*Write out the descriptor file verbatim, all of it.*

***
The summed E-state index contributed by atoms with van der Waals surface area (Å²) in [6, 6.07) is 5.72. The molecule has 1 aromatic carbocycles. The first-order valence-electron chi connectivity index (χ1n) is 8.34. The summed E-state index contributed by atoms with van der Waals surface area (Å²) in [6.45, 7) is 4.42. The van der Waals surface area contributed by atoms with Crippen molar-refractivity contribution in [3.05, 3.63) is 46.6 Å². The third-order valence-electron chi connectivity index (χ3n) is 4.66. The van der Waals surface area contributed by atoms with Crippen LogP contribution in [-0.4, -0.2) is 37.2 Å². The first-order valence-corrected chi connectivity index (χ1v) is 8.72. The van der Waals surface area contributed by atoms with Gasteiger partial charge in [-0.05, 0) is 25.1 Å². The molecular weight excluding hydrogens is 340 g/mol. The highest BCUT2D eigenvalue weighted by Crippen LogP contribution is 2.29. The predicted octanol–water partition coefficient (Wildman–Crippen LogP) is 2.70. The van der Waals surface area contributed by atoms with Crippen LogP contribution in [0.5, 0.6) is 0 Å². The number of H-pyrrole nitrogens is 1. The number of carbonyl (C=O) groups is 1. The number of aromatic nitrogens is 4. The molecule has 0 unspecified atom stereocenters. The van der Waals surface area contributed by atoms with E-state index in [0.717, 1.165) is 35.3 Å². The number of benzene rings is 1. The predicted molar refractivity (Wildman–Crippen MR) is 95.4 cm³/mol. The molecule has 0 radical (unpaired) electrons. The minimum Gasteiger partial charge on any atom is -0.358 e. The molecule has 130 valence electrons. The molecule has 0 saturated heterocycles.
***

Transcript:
The summed E-state index contributed by atoms with van der Waals surface area (Å²) in [6, 6.07) is 5.72. The molecule has 1 aromatic carbocycles. The first-order valence-electron chi connectivity index (χ1n) is 8.34. The summed E-state index contributed by atoms with van der Waals surface area (Å²) in [6.45, 7) is 4.42. The van der Waals surface area contributed by atoms with Crippen molar-refractivity contribution in [3.05, 3.63) is 46.6 Å². The third-order valence-electron chi connectivity index (χ3n) is 4.66. The van der Waals surface area contributed by atoms with Crippen LogP contribution in [-0.4, -0.2) is 37.2 Å². The first-order valence-corrected chi connectivity index (χ1v) is 8.72. The van der Waals surface area contributed by atoms with Gasteiger partial charge in [-0.05, 0) is 25.1 Å². The molecular weight excluding hydrogens is 340 g/mol. The highest BCUT2D eigenvalue weighted by Crippen LogP contribution is 2.29. The predicted octanol–water partition coefficient (Wildman–Crippen LogP) is 2.70. The van der Waals surface area contributed by atoms with Crippen LogP contribution in [0.5, 0.6) is 0 Å². The number of H-pyrrole nitrogens is 1. The number of carbonyl (C=O) groups is 1. The number of aromatic nitrogens is 4. The molecule has 0 unspecified atom stereocenters. The van der Waals surface area contributed by atoms with E-state index in [0.717, 1.165) is 35.3 Å². The number of benzene rings is 1. The predicted molar refractivity (Wildman–Crippen MR) is 95.4 cm³/mol. The molecule has 0 radical (unpaired) electrons. The minimum Gasteiger partial charge on any atom is -0.358 e. The molecule has 130 valence electrons. The molecule has 0 saturated heterocycles.